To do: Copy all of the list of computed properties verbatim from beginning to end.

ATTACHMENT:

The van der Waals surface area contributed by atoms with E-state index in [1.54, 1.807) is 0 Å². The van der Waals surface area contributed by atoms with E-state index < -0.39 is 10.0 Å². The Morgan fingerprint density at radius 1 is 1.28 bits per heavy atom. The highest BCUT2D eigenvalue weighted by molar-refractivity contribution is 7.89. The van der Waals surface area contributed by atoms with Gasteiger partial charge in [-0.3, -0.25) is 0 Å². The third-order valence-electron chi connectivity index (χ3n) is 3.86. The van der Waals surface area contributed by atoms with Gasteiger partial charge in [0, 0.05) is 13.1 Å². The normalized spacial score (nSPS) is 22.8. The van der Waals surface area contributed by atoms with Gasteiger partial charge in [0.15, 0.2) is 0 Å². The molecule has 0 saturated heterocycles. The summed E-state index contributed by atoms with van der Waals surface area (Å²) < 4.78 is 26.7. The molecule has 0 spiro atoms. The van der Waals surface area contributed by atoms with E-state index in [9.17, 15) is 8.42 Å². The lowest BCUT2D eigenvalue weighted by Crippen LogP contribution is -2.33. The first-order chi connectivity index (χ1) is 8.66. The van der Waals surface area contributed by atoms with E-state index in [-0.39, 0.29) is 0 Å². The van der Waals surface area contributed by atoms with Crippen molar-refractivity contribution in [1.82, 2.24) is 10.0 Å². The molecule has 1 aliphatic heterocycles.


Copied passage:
The van der Waals surface area contributed by atoms with E-state index in [1.54, 1.807) is 0 Å². The van der Waals surface area contributed by atoms with E-state index < -0.39 is 10.0 Å². The Morgan fingerprint density at radius 1 is 1.28 bits per heavy atom. The highest BCUT2D eigenvalue weighted by molar-refractivity contribution is 7.89. The van der Waals surface area contributed by atoms with Gasteiger partial charge in [-0.3, -0.25) is 0 Å². The third-order valence-electron chi connectivity index (χ3n) is 3.86. The van der Waals surface area contributed by atoms with Gasteiger partial charge in [0, 0.05) is 13.1 Å². The normalized spacial score (nSPS) is 22.8. The van der Waals surface area contributed by atoms with Gasteiger partial charge in [0.15, 0.2) is 0 Å². The molecule has 0 saturated heterocycles. The summed E-state index contributed by atoms with van der Waals surface area (Å²) < 4.78 is 26.7. The molecule has 0 spiro atoms. The van der Waals surface area contributed by atoms with E-state index in [9.17, 15) is 8.42 Å². The lowest BCUT2D eigenvalue weighted by Crippen LogP contribution is -2.33. The first-order chi connectivity index (χ1) is 8.66. The van der Waals surface area contributed by atoms with E-state index in [-0.39, 0.29) is 0 Å². The van der Waals surface area contributed by atoms with Crippen molar-refractivity contribution in [1.82, 2.24) is 10.0 Å². The molecule has 1 aliphatic heterocycles.